When it comes to constructing a new human being, there are many options on the table. On the illegal side, the Deep Web offers a wide range of fake documents. Passports, visas, birth certificates, drivers’ licenses, and bank statements—it’s all just a few clicks away on sites like HackBB. A European visa costs $50, and an expertly forged utility bill from the United Kingdom runs around $75.
But there’s a lot you can do legally as well.
The site Fake Name Generator can instantly offer the building blocks of that new life, spitting out randomly generated names and personal info. Seconds after setting my preferences to American male, I had a new man on my hands.
My alter-ego is James L. Redus of 179 Duke Lane in Parsippany, N.J. 07054. James is 6’2’’, 178 lbs, a general approximation of my own biometrics. He has a phone number, email address, birthday, MasterCard, social security number, school and work history, car, blood type, and favorite color (blue). Of course, none of the info checks out, but that’s hardly the point.
I can set up my own secure email at Enigmabox or Inventati. Alternatively, to continue to blend into the crowd, I can register for a Gmail account using a secure Tor connection. To send encrypted messages, I would use Pretty Good Privacy (PGP). However, PGP messages act as a red flag to organizations like the NSA. They may not be able to crack the message yet. But they will save the message for later purely because of how it is encrypted.
You’ll need to mask a lot more than your name and address to hide your identity, however.
When Edward Snowden first began talking to journalists last year, he knew he’d eventually be exposed. But as long as he was able to stay hidden long enough to pass along thousands of leaked documents and escape the United States, he considered it a fair trade.
Among his many concerns was that the NSA would know who he was by the way he wrote. Snowden knew they had the technology to trace his writing style directly back to him, and that that kind of analysis could undermine the whole effort.
Stylometry is the act of essentially “fingerprinting” writing styles—as well as potentially music and art—so that even anonymous writing can be correlated to a single individual based on previous documents they had written.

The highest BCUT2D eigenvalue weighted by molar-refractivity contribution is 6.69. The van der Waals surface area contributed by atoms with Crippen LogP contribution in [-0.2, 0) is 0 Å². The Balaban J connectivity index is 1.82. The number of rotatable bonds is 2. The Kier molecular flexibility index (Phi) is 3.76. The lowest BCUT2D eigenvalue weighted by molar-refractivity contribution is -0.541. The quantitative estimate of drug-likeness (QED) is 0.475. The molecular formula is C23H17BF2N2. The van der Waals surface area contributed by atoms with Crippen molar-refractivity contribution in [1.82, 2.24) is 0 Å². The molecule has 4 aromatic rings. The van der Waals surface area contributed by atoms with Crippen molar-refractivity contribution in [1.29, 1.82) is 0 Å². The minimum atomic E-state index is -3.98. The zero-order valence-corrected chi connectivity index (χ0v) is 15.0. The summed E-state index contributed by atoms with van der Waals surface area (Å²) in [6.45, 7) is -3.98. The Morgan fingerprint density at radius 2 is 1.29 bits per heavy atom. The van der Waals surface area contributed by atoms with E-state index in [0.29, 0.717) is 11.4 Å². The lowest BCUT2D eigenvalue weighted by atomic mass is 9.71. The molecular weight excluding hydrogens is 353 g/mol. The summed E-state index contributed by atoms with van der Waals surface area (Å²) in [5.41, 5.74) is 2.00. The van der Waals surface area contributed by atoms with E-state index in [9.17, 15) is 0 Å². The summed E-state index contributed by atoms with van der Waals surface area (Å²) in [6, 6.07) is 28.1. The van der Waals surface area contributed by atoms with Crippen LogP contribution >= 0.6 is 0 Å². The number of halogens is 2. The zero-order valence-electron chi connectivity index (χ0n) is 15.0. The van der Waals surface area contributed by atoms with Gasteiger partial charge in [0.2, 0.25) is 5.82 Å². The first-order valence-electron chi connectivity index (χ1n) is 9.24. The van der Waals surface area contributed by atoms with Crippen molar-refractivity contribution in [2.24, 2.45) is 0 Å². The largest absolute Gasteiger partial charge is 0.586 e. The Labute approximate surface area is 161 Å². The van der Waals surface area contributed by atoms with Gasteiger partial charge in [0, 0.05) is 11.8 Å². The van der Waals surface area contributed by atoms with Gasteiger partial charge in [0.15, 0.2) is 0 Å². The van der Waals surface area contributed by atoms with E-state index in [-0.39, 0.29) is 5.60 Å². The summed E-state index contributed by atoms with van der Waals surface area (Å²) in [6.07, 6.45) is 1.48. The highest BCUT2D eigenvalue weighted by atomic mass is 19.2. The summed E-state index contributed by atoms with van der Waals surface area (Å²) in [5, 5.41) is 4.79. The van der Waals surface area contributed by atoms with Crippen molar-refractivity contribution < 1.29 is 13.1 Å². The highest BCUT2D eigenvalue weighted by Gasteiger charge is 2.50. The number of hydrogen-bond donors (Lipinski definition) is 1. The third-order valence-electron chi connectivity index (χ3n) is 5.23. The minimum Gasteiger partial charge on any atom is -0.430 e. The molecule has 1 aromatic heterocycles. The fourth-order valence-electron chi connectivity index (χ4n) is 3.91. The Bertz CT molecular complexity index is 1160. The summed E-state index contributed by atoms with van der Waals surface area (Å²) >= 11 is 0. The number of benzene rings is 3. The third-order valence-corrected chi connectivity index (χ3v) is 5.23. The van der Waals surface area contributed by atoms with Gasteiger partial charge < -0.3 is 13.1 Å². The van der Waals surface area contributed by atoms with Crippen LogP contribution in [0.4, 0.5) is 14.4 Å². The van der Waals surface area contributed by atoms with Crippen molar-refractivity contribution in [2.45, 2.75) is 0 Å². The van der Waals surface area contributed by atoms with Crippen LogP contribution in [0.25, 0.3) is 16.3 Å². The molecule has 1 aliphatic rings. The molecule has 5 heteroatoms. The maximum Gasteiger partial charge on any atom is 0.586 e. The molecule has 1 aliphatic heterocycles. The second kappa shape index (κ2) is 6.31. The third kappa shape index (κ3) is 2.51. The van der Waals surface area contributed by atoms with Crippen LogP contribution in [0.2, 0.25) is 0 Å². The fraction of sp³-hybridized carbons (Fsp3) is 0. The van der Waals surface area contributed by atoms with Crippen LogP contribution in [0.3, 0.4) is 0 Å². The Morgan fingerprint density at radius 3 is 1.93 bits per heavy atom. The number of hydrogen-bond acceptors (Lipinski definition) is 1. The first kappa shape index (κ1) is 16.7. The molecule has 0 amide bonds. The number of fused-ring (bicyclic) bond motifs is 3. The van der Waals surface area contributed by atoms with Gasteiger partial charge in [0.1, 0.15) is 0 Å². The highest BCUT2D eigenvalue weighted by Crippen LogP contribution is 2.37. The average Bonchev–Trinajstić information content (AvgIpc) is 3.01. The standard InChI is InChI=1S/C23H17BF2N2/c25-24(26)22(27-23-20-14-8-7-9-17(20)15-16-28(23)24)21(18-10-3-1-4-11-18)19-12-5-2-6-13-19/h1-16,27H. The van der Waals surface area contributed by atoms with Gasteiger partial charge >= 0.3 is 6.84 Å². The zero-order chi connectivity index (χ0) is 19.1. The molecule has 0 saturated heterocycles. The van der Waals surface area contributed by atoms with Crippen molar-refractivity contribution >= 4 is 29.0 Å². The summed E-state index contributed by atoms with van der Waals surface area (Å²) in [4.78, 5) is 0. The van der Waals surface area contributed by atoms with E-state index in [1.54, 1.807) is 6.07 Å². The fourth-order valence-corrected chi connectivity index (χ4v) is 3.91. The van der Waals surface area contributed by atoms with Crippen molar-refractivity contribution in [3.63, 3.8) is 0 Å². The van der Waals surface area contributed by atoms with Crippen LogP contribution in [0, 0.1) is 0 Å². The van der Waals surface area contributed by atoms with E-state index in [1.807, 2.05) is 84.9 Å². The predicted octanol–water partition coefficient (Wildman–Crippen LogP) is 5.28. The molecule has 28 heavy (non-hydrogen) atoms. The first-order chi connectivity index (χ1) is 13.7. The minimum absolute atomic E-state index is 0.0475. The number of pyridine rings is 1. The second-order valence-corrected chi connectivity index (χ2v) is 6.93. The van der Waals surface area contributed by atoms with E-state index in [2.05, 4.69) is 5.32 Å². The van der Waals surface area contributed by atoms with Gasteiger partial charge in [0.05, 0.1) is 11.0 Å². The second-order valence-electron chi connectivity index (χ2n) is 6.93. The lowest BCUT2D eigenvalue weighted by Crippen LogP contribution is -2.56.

The old assumption was that writing styles change over time, but that’s not exactly true. “It’s like a fingerprint,” said Drexel University developers Michael Brennan, Sadia Afroz, and Rachel Greenstadt, creators of the anti-stylometry software Anonymouth. “You can’t really change it.”
This isn’t just an NSA capability. Intelligence agencies around the globe analyze these patterns. Private security firms sell the technology to anyone with sufficient cash.
To avoid being stylometrically tracked, a new generation of document anonymization tools can obfuscate my “writeprint” to build yet another wall between me and James L. Redus.
Anonymouth, designed by Brennan et al’s Privacy, Security and Automation Laboratory (PSAL), has emerged as the leader in the field. Anonymouth looks at common attributes tracked by stylometric programs—vocabulary, sentence structure, paragraph layout, etc.—and tries to substitute out what it can while still retaining meaning.
Using Anonymouth, I can write and engage in online communities under my new identity, but with less worry that I’m giving myself away by my words.
Mask your money
Finally, there’s the key issue of currency. Cash is king when it comes to untraceable transactions, but Bitcoin has a wide range of uses.
To anonymously buy Bitcoins, LocalBitcoins.com has been the seller of choice for many of Silk Road’s wealthiest patrons. Of course, some of them got caught. Worse, large transactions on Local Bitcoins have been targeted by police, resulting in the first-ever Bitcoin money laundering prosecutions.
To avoid unwanted attention, I’ll keep individual transactions below $500 worth of Bitcoin. This is about setting up an identity, after all—not a business.
The key to maintaining all these walls is that I abide by one important rule: One alias, one device. Using alter-egos on different machines contaminates the identities, making un-erasable links that can be ultimately used to connect me and James.
I’ve just created a new person with a thick technological wall between my own identity and his. I can use James to use the Internet without raising unwanted attention about who I am.
However, the battle isn’t over, because the battle never actually ends. I’ll have to continuously take care to never connect myself and James technologically or socially. Creating James was actually the easy part.
Now that he’s alive and surfing the Internet, new technological vulnerabilities will threaten his anonymity.
More than that, my own behavior can trigger my downfall. Logging into the wrong social media account, connecting to the wrong Wi-Fi, accessing the wrong website, giving away identifying details in a conversation, or downloading the wrong software can draw a small link between James and myself.
One little slip is all it takes.
With time, the odds that James L. Redus will survive become increasingly slim. His days are numbered. But when he’s gone, I can always just make someone new to replace him.
Photo by Mr.Thomas/Flickr (CC BY-SA 2.0) | Remix by Jason Reed
Patrick Howell O'Neill is a notable cybersecurity reporter whose work has focused on the dark net, national security, and law enforcement. A former senior writer at the Daily Dot, O'Neill joined CyberScoop in October 2016. I am a cybersecurity journalist at CyberScoop. I cover the security industry, national security and law enforcement.